* [Editor’s Note: The interviewer is mistaken. The use of the expression “Holy Mass” in Italian is the conventional manner of speaking about Mass generally – the text is a translation of Critina Siccardi and therefore cannot neither be attributed to the SSPX. The use of this expression in the SSPX publication Courrier de Rome and other Italian publications to refer to the Missal promulgated by Paul VI should in no way be interpreted as approval for this deficient form of the liturgy. A further discussion of the deficiencies of the Novus Ordo Missae is contained below.]

Source – 1 April, 2017

Comments invited…

Pope: Take Risks With Your Salvation?

In his homily at Casa Santa Marta, Pope Francis explained what paralyzes Christians with a very graphic example.
POPE FRANCIS
“‘Not taking risks, please, no… prudence…’ ‘Obeying all the commandments, all of them…’ Yes, it’s true, but this paralyzes you too, it makes you forget so many graces received, it takes away memory, it takes away hope, because it doesn’t allow you to go forward. And the present of a Christian, of such a Christian, is like when one goes along the street and an unexpected rain comes, and the garment is not so good and the fabric shrinks… Confined souls… This is cowardliness: this is the sin against memory, courage, patience, and hope.”
He also added that pusillanimity and fear of everything are two sins contrary to giving up one’s life in service to others, as Christ asks.
SUMMARY OF PAPAL HOMILY IN ENGLISH
(Source: Vatican Radio)
“‘Brothers, call to mind those first days’: the days of enthusiasm, of going forward in the faith, when you began to live the faith, the anguished trials… You don’t understand the Christian life, even the spiritual life of each day, without memory. Not only do you not understand: You can’t live in a Christian way without memory. The memory of the salvation of God in my life, the memory of my troubles in my life; but how has the Lord saved me from these troubles? Memory is a grace: a grace to ask for. ‘Lord, may I not forget your step in my life, may I not forget the good moments, also the ugly; the joys and the crosses.’ The Christian is a man of memory.”
 
“Hope: Looking to the future. Just as one cannot live a Christian life without memory of the steps taken, one cannot live a Christian life without looking to the future with hope… of the encounter with the Lord. And he uses a beautiful phrase: ‘just a brief moment…’ Eh, life is a breath, eh? It passes. When one is young, he thinks he has so much time before him, but then life teaches us that those words that we all say: ‘But how time passes! I knew this person as a child, now they’re getting married! How time passes!’ It comes soon. But the hope of encountering it is a life in tension, between memory and hope, the past and the future.”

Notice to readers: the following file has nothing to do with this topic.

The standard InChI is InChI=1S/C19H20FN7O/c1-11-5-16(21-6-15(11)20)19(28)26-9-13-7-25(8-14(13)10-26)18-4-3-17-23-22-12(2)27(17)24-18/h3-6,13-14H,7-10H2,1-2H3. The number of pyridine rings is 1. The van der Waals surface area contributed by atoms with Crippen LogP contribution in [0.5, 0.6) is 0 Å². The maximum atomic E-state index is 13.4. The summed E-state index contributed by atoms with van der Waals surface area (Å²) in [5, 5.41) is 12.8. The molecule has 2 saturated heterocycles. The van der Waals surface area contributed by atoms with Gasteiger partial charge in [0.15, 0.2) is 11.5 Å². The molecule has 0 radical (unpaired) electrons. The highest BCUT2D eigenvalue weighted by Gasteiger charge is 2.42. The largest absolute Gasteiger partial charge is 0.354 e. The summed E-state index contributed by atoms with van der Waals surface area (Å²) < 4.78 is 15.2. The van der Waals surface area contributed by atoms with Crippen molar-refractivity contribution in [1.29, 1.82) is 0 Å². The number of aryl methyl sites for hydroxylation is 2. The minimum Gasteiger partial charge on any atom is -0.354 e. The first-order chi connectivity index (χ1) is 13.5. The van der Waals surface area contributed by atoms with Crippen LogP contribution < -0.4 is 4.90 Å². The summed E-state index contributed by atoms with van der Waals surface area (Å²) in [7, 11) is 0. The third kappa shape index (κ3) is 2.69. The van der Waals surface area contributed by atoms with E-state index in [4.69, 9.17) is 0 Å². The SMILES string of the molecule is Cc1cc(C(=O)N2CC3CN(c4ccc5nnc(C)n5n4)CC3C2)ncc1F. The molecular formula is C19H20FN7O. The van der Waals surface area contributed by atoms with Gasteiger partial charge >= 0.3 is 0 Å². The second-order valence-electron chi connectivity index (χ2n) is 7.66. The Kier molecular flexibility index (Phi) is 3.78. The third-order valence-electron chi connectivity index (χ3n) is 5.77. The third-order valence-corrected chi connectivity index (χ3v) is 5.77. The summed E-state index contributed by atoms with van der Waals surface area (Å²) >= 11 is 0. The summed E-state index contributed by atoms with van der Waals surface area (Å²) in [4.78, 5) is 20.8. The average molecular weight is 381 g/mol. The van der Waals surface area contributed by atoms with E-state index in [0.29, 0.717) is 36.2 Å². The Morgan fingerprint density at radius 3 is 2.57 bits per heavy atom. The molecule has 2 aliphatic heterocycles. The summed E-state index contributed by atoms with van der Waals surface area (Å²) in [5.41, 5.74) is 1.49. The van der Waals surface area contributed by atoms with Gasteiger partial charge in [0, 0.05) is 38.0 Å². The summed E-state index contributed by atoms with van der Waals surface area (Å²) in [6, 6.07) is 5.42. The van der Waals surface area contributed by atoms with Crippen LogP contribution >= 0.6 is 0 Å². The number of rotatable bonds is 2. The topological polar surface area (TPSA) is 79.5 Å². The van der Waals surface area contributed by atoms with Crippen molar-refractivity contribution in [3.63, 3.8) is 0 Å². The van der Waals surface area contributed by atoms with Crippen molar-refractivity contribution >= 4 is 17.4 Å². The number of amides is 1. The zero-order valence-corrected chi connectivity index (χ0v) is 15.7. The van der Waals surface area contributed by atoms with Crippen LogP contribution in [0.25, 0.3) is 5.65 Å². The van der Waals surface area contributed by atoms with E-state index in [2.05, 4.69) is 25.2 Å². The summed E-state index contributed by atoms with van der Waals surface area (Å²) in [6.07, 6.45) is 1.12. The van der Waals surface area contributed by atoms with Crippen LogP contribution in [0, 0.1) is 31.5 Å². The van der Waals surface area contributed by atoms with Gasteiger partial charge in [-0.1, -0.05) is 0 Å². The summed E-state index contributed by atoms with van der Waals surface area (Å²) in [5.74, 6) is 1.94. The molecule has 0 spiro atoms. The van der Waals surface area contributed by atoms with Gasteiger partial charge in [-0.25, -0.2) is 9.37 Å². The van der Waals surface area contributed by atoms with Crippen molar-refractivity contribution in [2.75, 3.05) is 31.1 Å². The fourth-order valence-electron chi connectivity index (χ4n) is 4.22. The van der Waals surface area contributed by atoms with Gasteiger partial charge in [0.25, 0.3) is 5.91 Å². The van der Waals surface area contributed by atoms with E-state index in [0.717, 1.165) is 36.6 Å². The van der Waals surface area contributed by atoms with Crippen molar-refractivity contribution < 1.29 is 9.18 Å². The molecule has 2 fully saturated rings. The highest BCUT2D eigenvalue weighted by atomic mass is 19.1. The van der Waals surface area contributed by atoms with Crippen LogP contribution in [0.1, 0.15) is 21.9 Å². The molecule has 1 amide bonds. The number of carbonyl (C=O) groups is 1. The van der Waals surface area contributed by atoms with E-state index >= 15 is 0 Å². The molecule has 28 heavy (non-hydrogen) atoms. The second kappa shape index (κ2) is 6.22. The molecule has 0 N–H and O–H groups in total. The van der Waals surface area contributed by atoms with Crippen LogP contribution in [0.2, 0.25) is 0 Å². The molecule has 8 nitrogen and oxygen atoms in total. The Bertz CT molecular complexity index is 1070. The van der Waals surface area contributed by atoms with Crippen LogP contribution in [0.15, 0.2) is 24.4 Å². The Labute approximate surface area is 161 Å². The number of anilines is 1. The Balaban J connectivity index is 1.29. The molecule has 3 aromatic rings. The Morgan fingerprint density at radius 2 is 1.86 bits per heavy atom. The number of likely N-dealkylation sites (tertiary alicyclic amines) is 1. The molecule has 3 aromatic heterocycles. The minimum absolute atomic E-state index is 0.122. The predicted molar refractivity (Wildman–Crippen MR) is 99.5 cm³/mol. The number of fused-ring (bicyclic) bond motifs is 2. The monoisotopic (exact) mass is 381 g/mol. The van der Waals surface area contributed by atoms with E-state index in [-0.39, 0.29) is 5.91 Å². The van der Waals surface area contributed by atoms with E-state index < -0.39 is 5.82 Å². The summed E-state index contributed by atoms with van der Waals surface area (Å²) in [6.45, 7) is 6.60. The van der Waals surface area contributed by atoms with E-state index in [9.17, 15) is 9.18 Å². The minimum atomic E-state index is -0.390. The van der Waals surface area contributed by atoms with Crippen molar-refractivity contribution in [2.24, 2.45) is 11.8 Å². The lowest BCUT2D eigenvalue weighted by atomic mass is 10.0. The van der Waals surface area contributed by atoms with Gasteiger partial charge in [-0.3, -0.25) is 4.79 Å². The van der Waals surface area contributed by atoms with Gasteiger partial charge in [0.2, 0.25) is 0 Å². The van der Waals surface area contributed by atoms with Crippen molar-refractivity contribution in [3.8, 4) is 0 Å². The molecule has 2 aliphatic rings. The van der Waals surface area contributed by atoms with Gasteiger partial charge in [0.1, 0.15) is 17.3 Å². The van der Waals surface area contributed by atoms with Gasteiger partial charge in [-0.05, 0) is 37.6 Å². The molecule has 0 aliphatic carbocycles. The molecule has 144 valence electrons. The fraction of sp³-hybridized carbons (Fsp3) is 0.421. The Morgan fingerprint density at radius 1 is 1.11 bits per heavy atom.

“‘Not taking risks, please, no… prudence…’ All the commandments, all of them… Yes, it’s true, but this paralyzes you too, it makes you forget so many graces received, it takes away memory, it takes away hope, because it doesn’t allow you to go forward. And the present of a Christian, of such a Christian, is how when one goes along the street and an unexpected rain comes, and the garment is not so good and the fabric shrinks… Confined souls… This is faintheartedness: this is the sin against memory, courage, patience, and hope. May the Lord make us grow in memory, make us grow in hope, give us courage and patience each and free us from that which is faintheartedness, being afraid of everything…  Confined souls in order to save ourselves. And Jesus says: ‘He who wills to save his life will lose it.’”   Source
Comment:
Am I misunderstanding what the Pope is saying here?  IS he belittling the danger of breaking the Commandments? There is, believe it or not, a “Theology of Risk” (Google if you don’t believe me) but surely this is not what Pope Francis is advocating? You tell me…

Rocky Road From Dublin: Irish Bishops In Rome – seeking end of celibacy?

The Irish Bishops are in Rome for their ad limina visit

shamrockBelow, report from The Irish Catholic…

The Irish hierarchy will not ask Pope Francis to consider permitting priests who left to get married to return to ministry at a meeting in Rome next week after failing to reach a consensus, The Irish Catholic can reveal.

However, Bishop Leo O’Reilly, who first brought the proposal for discussion with his fellow Irish bishops, said the issue may well come up during a series of meetings the Irish bishops are due to have with the Pontiff and senior Vatican officials in coming days.

The possibility of married men being ordained to the priesthood in Ireland may come up in next week’s meeting between the bishops and Pope Francis, according to the bishop who in 2015 said the idea should be considered.

The bishop’s observation comes against a background of rumours that the Pope is willing to allow married former priests to return to ministry in Brazil on a phased and experimental basis, and as Ireland’s bishops are due to make their first ad limina visit  to Rome in a decade.

In June 2015, Kilmore’s Bishop Leo O’Reilly said he was liaising with other bishops about setting up a commission to discuss the possibilities of ordaining married men and of appointing female deacons, saying that the Pope encouraged individual bishops and bishops’ conferences to be creative in looking at ways to do ministry in the future, and that Ireland bishops must “consider all options”.

Saints are used to handling snakes...

Saints are used to handling snakes…

However, Dr O’Reilly told The Irish Catholic, no decision was made when he raised the matter with his fellow bishops in 2015. 

“There was a discussion about it at the bishops’ conference, and it was inconclusive – there was no decision taken at that point, and that’s where it rested,” he said.